04/24/2013 12:55 EDT

Sun News ‘Canadian TV First' Campaign Uses U.S. Footage: Report

Sun News has been working tirelessly to convince the CRTC it should be made a mandatory part of basic cable, and one of the channel’s principle arguments is that it is a major producer of Canadian content.

But its own campaign to highlight this appears to be a little heavy on American content.

The Ottawa Citizen’s Glen McGregor points out in a blog post that at least one segment in Sun News’ video presentation to the CRTC comes from a U.S. stock footage company.

At one point in the video, a Sun spokesperson refers to “older Canadians living on a fixed income,” while footage plays of an elderly couple strolling through a park and working on their taxes.

But those “older Canadians” are most likely Americans.

That’s because McGregor found the footage came from, one of a number of stock image companies that provide photos and videos to media. Istockphoto, in turn, licensed the footage from Morgan Lane Studios, a production company in Oregon.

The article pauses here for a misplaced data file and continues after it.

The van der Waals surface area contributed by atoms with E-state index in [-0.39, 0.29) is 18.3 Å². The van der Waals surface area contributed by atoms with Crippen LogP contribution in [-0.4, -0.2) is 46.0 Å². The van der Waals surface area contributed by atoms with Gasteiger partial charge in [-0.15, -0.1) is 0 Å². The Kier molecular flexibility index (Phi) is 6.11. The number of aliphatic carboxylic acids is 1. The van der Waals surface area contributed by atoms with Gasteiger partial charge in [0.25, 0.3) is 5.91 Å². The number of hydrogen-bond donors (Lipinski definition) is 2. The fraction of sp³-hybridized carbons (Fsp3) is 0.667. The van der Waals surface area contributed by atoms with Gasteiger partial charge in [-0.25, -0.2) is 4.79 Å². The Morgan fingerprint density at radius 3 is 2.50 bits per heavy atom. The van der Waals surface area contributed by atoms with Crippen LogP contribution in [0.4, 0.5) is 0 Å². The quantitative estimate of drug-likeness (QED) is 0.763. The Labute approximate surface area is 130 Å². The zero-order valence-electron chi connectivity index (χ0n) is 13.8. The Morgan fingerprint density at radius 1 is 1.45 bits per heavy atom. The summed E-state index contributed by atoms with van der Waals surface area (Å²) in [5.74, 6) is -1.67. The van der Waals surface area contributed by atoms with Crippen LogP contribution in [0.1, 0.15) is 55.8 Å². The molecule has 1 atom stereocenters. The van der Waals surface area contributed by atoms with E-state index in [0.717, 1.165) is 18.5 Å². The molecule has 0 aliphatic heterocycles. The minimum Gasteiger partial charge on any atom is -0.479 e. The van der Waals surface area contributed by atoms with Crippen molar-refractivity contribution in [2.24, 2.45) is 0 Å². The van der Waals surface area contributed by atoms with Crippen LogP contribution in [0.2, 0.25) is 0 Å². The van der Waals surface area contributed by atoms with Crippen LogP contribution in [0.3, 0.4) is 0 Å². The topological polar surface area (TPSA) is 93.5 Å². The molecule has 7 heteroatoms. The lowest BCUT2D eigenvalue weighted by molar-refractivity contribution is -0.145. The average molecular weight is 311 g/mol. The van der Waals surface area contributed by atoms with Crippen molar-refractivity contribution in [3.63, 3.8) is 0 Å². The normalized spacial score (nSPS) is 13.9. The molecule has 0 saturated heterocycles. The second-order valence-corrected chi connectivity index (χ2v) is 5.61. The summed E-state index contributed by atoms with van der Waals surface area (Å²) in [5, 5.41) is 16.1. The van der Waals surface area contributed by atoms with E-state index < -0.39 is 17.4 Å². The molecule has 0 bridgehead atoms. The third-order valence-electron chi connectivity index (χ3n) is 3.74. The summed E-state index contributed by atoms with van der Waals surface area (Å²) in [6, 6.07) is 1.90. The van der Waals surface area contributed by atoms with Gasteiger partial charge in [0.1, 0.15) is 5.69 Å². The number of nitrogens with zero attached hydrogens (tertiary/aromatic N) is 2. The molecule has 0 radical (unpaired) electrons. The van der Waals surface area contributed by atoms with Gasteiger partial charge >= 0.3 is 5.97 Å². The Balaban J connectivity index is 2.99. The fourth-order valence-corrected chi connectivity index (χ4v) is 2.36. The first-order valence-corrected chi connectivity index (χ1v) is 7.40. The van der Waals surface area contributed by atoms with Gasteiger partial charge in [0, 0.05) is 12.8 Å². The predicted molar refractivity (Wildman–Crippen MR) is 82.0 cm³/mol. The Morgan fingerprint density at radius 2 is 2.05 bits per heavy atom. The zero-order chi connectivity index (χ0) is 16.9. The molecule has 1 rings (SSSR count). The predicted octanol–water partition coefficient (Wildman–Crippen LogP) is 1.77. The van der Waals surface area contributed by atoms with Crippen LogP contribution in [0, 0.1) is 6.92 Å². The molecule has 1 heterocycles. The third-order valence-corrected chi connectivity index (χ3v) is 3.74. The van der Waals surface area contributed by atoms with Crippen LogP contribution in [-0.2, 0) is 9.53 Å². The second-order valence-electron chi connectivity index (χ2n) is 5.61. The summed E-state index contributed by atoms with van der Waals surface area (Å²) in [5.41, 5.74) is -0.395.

Sun News Network reportedly increased spending on original content by 89 per cent in the year ending in August 2012, spending more than $14 million on it during that period.

The channel defended its request for mandatory carriage in front of the CRTC at a hearing in Gatineau, Que. on Tuesday, and was met with some skepticism. At one point, CRTC head Jean-Pierre Blais appeared to question whether Sun News even qualified as a news channel.

You consider yourself to be a news and public affairs service, right?” Blais asked, as quoted in The Globe and Mail. “Even though, in your own words, you are edgy and opinion driven. Perhaps you’d like to talk about that.”

At another point, Blais suggested that Sun News may be struggling to build an audience because "Canadians may just not want to subscribe."

"It is inevitable you'll pay for things you don't watch and don't like. That's true for everyone," Sun News Vice-President Kory Teneycke told the hearing.

Sun News is asking the CRTC for 18 cents per month from all TV and satellite subscribers, or $2.16 per year. The revenue generated is expected to cover the company’s financial losses, which amount to around $17 million to $18 million per year.

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